Where I Read

NextGen #31: July 1997

We’re almost caught up with Nintendo Power magazine – or rather this issue will get us caught up about where we’re at with Nintendo Power magazine (but not where this month’s issue of the Nintendo Power Retrospectives would put us).

Cover: Our cover game for this issue is Blasto, a fully voiced CG mascot platformer put out for the PlayStation featuring the voice of Phil Hartman – and which would come out the month he was murdered.

Industry Interview: On a lighter note, we have an interview with Sid Meyer, who has left Microprose to start Firaxis, and talk at length about his new company and how his design philosophy fits with his corporate philosophy. It’s not without some fault or oversights – for example, he talks about not really having a marketing division or a sales division, and how because of that there’s a focus on making good games, as opposed to having some marketing suit saying they need to make games for the 13-18 teen girl demographic.

The problem is of course that at this point the game industry is, through societal pressures and how marketing has pushed a very overly masculine take on how games are sold, the people working at Firaxis are likely going to be guys, probably in their 20s and 30s (some in their 40s). They’re also likely going to be White. While, certainly, a lot of those focus-tested-to-death games for girls aren’t necessarily going to be great (such as many of the Barbie licensed titles), there’s also going to be an unwillingness to step out of their preconceptions and biases.

News: GDC (currently called “CGDC” – Computer Game Developers Conference) has come and gone, and we get something of a description of the event, that it’s very laid back and boozy, and also concerns that the new ownership of the event will cause it to become more corporate.

Also, on a sidebar, at this CGDC we also get a couple of significant news stories – 3D Realms has announced their new upcoming title, Duke Nukem Forever! Also, we get a mention that their other big in-development title is Prey – which I’d completely forgotten about – especially since that game didn’t come out until the Xbox 360.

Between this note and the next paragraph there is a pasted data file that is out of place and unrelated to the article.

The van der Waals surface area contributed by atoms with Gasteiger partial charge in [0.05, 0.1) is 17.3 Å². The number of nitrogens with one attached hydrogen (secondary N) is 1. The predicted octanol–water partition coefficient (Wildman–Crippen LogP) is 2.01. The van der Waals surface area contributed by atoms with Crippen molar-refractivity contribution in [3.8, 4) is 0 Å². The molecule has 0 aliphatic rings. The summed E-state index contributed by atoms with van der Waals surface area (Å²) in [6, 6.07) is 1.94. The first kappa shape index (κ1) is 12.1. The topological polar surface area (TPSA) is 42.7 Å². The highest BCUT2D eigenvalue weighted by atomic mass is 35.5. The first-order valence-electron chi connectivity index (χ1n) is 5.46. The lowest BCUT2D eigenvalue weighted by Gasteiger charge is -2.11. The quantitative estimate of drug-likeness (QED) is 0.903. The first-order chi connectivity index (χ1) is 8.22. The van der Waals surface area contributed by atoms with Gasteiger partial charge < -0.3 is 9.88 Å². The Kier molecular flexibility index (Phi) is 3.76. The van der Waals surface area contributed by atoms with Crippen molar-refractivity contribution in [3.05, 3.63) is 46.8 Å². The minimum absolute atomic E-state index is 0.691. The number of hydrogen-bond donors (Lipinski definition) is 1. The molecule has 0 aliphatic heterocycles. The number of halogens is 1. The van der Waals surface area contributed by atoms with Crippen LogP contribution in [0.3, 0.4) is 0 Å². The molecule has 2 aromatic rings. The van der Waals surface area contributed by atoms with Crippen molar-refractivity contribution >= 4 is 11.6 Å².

Yeah, that release date’s gonna slip.

We also have some mention of a new competitor in the handheld competition – Tiger Electronics Games’ Game.Com – with them trying to step from standard LCD single game devices to a more serious game console – with the device looking fairly primitive, even by the standards of the time.

The size of the Game Gear, without the performance.

Arcadia: We get the first mention of the current (as of 2022) last remaining big dog in the arcade industry – Dave & Busters.

Joyriding: We have a discussion of biggest issue with online multiplayer gaming at this time – ping and the latency issues that come with it – issues that are… significantly less of an issue in this age of ubiquitous (but not ubiquitous enough) high-speed internet.

What Makes A Good Game: So, we have an article regarding what makes a game good or not. This includes stuff like a discussion of game balance – both in terms of general difficulty, but also in terms of kinds of experiences the player has in the game – citing the mix of action sequences and puzzle sequences in Tomb Raider as an example. The discussion of creativity is unfortunately mainly focused on controls and mechanics, less on narrative, which kind of shows where we’re at with the discussion of games as an artistic medium at this time. We then have a discussion of focus – sticking with what your game’s core competency is, whether it’s racing really fast with Wipeout, simple to learn but complicated to master puzzle design with Tetris, and so on. There’s also a general discussion of tension, character, and energy – all in terms of descriptive concepts to use to discuss how and why a game works (or doesn’t).

I also appreciate that the article does state outright that (generally) what makes a game good is a manner of personal taste, and a large part of this article is based on building a critical vocabulary for players in general to discuss games and whether they like them or not.